Blockchain solutions drive visibility and transparency through the entire supply chain and empower communication and collaboration across the ecosystem. It enables better handling of perishable goods through real-time supply chain data for product location and temperature through delivery. Blockchain enables end-to-end supply chain visibility, reducing the time needed to trace a food source, ensuring knowledge about the health status of the food, and preventing waste. Food safety and quality are essential to the company’s internal processes and brand reputation. In that direction is the IBM solution for tracking the temperature at which the beef is kept during the journey from farm to fork. IoT devices monitor the temperature at strategic points in the process and automatically deliver information to the IBM Food Truck’s Blockchain [100].
The relationship based on trust and loyalty between the producers and the customers is critical for the LFSC. Branding, packaging, quality, and the identity of the food to a particular region influence the value of the product or service of the LFSC. Blockchain-based LFSC may ensure visibility and trust across the supply chain, resulting in consumers’ sustainable quality and brand differentiation. For example, one of the largest olive oil producers who produce the extra virgin oil brand Terra Delyssa has implemented a blockchain to prevent oil fraud and mislabeling. The company uses blockchain to share the origin and production process with consumers. By scanning the QR code, the consumers can see the farm where the olives come from, view certification and testing documentation, and learn about the olive oil’s traditional making [101].
Groceries represent an essential chain of the LFSC. The blockchain platform provides an opportunity to decrease operating costs and increase competitiveness against fierce competition. It leads to more customer-oriented groceries. More American customers are willing to pay up to 36% more for products that are responsibly made and transparently sourced [101]. Thus, the implementation of blockchain technology provides customers with information that helps with buying decisions referring to the origin, ingredients, quality, and manufacturing process. The experience of Carrefour is confirming sales-boosting by the use of blockchain ledger technology in tracking meat, milk, and fruit from farms to stores, thus increasing customer trust. By scanning the QR codes on the food label or packaging, the customer can access information such as the location of growing, harvest date, packing date, safety tests, and certifications [101].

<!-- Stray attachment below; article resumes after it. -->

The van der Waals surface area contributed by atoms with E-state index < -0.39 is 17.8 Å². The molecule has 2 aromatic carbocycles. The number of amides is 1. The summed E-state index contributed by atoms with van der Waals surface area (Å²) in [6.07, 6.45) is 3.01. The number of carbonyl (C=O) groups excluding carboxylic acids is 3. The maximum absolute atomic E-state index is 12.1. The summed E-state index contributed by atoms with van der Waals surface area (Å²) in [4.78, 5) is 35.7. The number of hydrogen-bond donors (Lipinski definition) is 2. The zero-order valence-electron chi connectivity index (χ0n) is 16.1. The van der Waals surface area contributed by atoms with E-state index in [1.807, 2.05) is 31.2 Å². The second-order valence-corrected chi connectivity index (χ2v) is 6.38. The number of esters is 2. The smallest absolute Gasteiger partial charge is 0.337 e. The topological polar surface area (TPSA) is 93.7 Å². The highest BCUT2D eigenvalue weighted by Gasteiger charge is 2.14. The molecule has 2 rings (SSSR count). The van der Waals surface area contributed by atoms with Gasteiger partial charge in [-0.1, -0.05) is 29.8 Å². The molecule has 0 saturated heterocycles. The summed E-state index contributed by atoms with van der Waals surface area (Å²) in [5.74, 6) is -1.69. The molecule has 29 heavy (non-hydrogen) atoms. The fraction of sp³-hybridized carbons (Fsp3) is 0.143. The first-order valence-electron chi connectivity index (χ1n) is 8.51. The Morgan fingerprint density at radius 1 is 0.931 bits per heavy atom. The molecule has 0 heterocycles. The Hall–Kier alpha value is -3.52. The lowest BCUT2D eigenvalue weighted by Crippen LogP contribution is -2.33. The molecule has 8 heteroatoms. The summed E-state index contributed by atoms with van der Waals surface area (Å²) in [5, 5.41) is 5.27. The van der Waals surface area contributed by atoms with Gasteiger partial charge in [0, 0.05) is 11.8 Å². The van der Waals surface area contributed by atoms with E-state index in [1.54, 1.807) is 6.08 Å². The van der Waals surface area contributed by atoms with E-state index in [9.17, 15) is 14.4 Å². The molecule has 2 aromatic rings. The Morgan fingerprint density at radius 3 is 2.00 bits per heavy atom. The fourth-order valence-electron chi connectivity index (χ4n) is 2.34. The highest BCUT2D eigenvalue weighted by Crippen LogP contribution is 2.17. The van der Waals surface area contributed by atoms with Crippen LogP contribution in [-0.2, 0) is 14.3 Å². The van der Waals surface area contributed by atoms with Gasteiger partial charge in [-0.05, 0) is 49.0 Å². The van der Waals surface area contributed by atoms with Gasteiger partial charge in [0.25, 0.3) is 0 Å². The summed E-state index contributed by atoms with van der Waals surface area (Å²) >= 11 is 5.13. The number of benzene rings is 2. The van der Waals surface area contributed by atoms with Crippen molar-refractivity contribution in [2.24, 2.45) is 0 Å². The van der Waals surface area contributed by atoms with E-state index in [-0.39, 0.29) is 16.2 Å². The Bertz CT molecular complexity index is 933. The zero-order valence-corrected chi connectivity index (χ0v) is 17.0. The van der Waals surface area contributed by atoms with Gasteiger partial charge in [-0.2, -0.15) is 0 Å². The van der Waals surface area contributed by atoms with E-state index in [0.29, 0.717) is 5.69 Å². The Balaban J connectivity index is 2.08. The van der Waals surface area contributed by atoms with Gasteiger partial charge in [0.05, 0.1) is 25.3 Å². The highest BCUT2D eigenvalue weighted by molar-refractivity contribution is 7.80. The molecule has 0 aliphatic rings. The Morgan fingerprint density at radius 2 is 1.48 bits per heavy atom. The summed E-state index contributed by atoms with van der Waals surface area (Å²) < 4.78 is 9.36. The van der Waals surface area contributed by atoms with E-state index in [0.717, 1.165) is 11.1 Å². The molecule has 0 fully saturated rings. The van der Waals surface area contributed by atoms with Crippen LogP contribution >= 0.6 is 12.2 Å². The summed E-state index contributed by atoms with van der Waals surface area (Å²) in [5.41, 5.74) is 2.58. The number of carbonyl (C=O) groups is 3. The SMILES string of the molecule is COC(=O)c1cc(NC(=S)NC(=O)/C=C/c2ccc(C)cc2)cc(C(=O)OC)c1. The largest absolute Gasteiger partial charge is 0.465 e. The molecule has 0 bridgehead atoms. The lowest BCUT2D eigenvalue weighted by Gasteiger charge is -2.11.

Critical stakeholders of the LFSC represent the catering and restaurant sector. Being part of the blockchain platform enables restaurants to share the provenance and journey of ingredients with the guests. By sharing the information about the food they offer to the consumers, the blockchain can help build brand trust around quality, safety, sustainability, and sourcing of ingredients. For example, by scanning the QR codes on restaurant menus, guests may be provided access to the blockchain platform to acquire information on how the ingredients used in the dish were harvested and handled as they moved down the supply chain from the farm to the plate. It is essential because most guests research the restaurant online before deciding. Today, people want to know where their food ingredients have come from [102].
The functionality of the blockchain-based LFSC is enabled and supported by the application tools that enable the automation of business decisions and real-time notification about the food journey along the supply chain. Smart contracts can automate many of the costly and time-consuming processes. Exceptionally, they can automatically provide proof of delivery, authorization of payment, confirmation of the condition of goods, monitor expiration dates, certification, and insurance. Since local food is related and sourced from a specific location, organic and traditional production process, the blockchain application tools ensure data for commodity provenance, tracking growing and processing conditions following the food safety standards. The solutions such as the Internet of Things (IoT), smart contracts, and RFID technology provide information to the decentralized ledger, which is accessible to all nodes of the network. IoT devices monitor local food’s growing conditions and processes and fuel the blockchain-based LFSC. They collect and transmit traceability data about the farming environment (soil, water, temperature, and humidity), farming staff, date, time, origin, and application of pesticides [103]. Collected data are then fed into the blockchain system, where the other participants have access. Due to this, chain members can transparently trace the status of food products upwards and downward in the supply network.